As The Graduate School celebrates its 90th anniversary in 2016, we are taking a look at various aspects of the school’s history. Visit https://gradschool.duke.edu/90 for more information about the 90th anniversary celebration, as well as other Graduate School history spotlights as they are published.
Duke awarded its first Ph.D.s on June 6, 1928, to zoology students Frederick John Holl and Dean Warren Rumbold, but the commonalities between their lives and careers before and after Duke didn't stop there.
Both men hailed from New York—Holl from Buffalo and Rumbold from Tonawanda. Both had earned their bachelor’s degrees from the University of Buffalo before coming to Duke for their doctorates (Rumbold began his graduate studies at the University of Wisconsin before finishing at Duke). After receiving their doctorates, they both began their careers as biology teachers. Then, when the United States entered World War II, both served in the armed forces.
After receiving his Ph.D., Holl returned to the University of Buffalo to teach at his undergraduate alma mater. He served as a major in the Air Force during World War II and later became a recognized authority in parasitology. He retired as a professor of biology at the University of Buffalo and died in 1972.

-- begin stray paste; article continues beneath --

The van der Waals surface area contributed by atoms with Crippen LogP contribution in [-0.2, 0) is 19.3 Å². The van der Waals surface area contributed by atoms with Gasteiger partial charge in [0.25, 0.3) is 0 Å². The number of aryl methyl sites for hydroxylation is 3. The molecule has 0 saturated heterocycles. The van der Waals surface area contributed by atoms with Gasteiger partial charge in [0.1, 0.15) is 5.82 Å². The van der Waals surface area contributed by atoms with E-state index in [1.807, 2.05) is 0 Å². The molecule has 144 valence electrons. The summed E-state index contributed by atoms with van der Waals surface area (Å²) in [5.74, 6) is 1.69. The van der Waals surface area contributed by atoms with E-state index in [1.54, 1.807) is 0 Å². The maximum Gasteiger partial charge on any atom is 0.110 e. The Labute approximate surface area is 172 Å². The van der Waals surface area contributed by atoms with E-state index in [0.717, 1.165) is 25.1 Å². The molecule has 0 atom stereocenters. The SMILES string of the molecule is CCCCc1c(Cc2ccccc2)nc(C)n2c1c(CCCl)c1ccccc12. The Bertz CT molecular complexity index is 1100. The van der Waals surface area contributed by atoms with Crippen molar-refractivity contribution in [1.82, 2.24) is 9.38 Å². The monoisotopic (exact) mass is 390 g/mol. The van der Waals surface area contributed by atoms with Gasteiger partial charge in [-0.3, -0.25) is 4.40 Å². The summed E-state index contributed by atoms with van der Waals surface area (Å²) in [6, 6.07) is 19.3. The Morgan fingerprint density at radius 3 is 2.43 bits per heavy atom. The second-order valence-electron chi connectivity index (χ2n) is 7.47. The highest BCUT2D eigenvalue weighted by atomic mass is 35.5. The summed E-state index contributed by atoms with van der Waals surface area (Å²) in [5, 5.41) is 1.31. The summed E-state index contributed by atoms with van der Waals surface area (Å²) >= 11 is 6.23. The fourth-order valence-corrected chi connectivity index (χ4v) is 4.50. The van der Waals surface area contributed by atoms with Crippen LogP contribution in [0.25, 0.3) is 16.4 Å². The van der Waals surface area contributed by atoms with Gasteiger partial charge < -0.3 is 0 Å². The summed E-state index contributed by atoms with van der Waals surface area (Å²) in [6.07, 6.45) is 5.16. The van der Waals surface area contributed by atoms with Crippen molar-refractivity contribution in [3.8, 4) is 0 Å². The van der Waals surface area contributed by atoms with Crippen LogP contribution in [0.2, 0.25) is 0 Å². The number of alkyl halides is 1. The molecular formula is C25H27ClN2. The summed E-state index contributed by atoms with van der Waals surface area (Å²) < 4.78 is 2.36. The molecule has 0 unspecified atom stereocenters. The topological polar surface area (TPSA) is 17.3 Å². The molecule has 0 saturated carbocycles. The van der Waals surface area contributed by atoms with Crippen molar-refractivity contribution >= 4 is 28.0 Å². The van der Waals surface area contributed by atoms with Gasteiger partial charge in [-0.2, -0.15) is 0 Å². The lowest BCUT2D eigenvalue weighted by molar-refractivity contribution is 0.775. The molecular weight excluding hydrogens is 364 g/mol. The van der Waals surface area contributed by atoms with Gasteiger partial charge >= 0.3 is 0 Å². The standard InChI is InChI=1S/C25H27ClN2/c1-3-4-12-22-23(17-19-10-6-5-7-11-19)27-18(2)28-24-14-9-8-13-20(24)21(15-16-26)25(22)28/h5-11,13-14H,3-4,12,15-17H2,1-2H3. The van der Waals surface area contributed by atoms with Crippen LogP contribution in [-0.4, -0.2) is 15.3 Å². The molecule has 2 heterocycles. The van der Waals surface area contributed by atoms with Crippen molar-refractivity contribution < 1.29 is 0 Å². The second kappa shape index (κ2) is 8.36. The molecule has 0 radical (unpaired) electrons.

Rumbold, meanwhile, began his career at the Eastern Teacher’s College in Richmond, Kentucky. He was the first doctorate and full-time professor to spend more than a year in that school’s newly created biology department, and he influenced the department’s curriculum in the years that followed. While there, he also served as the adviser for the school’s newspaper, The Eastern Progress, for four years in the 1930s. Rumbold became a Navy commander during World War II and was on the faculty of Ferris Institute in Big Rapids, Michigan, when he died in 1967.